The CTAB-based, rapid DNA extraction protocol (Healey et al. 2014) was slightly modified. Prior to the proper isolation, the cell pellets were washed with ice-cold DMSO:acetonitrile (1:1 v/v; AppliChem). This step was introduced to perforate the pellicle (and to facilitate the penetration of the lysis buffer into the cells), as well as to remove the photosynthetic pigments, polysaccharides, and wax esters which hinder nucleic acids isolation and purification (Rosenberg 1967; Mederic et al. 1987; Barsanti et al. 2001; del Campo et al. 2010; Healey et al. 2014). Also, the RNAse A (100 mg mL−1, 4 μL; Qiagen) treatment was extended to 30 min in comparison to the guidelines provided by Healey et al. (2014).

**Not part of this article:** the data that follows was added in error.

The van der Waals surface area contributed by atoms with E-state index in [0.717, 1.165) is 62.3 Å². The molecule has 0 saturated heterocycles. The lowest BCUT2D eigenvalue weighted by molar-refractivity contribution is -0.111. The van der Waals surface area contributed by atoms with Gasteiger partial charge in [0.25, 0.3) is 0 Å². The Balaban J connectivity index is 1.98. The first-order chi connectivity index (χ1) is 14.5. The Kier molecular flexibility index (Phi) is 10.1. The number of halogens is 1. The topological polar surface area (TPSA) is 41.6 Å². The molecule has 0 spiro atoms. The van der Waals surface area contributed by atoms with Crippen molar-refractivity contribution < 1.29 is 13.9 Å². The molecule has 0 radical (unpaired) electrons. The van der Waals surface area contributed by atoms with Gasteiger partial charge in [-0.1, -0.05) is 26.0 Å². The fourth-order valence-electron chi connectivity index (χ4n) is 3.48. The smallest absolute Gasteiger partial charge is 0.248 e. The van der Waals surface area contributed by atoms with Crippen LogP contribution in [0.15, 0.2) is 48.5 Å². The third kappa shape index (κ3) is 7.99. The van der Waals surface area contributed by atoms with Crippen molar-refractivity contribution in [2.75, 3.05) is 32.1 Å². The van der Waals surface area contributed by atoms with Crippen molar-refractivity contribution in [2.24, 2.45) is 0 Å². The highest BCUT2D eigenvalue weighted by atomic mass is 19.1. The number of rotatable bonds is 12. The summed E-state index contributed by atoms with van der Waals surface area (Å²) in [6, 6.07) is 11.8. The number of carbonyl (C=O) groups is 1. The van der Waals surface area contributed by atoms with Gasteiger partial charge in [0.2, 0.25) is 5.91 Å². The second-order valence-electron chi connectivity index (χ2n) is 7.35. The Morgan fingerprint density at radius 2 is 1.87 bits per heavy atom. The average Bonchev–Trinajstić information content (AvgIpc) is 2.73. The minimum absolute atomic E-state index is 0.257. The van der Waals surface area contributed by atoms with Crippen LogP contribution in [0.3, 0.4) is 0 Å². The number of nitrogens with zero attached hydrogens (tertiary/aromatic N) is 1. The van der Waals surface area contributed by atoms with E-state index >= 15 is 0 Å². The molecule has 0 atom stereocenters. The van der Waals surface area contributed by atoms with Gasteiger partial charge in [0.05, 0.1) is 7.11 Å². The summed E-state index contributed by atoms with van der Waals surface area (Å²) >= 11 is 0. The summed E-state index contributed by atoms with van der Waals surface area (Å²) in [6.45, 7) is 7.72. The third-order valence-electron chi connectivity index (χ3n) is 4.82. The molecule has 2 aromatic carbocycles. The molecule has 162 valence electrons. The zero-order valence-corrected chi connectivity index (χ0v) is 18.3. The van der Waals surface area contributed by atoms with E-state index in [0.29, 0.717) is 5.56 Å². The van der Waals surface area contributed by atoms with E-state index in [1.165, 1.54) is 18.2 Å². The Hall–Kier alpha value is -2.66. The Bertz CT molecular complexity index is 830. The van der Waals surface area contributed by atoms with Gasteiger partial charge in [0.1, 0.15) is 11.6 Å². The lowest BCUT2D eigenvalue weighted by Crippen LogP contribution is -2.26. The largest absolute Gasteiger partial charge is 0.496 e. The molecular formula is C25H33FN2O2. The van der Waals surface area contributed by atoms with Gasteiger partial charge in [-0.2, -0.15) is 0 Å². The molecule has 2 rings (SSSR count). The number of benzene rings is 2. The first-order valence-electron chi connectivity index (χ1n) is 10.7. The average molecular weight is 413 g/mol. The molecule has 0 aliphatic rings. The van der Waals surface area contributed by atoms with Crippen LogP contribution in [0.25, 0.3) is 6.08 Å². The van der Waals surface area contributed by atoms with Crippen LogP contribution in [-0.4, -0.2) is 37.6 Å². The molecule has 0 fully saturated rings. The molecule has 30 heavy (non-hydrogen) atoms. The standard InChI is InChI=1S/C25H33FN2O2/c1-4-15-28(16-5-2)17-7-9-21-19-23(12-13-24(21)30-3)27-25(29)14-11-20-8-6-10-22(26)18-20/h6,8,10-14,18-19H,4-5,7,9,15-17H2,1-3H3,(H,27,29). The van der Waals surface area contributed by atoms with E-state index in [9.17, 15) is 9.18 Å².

DNA integrity assessment

The integrity of the DNA samples obtained using each tested extraction method was examined through standard gel electrophoresis (Psifidi et al. 2015). In detail, 5 μL of each DNA extract was analyzed in a 1.5% agarose gel stained with 0.5% Midori Green (Nippon), run in 1× TAE buffer. DNA bands were visualized using the ChemiDoc UV transilluminator (Bio-Rad).

DNA purity and yield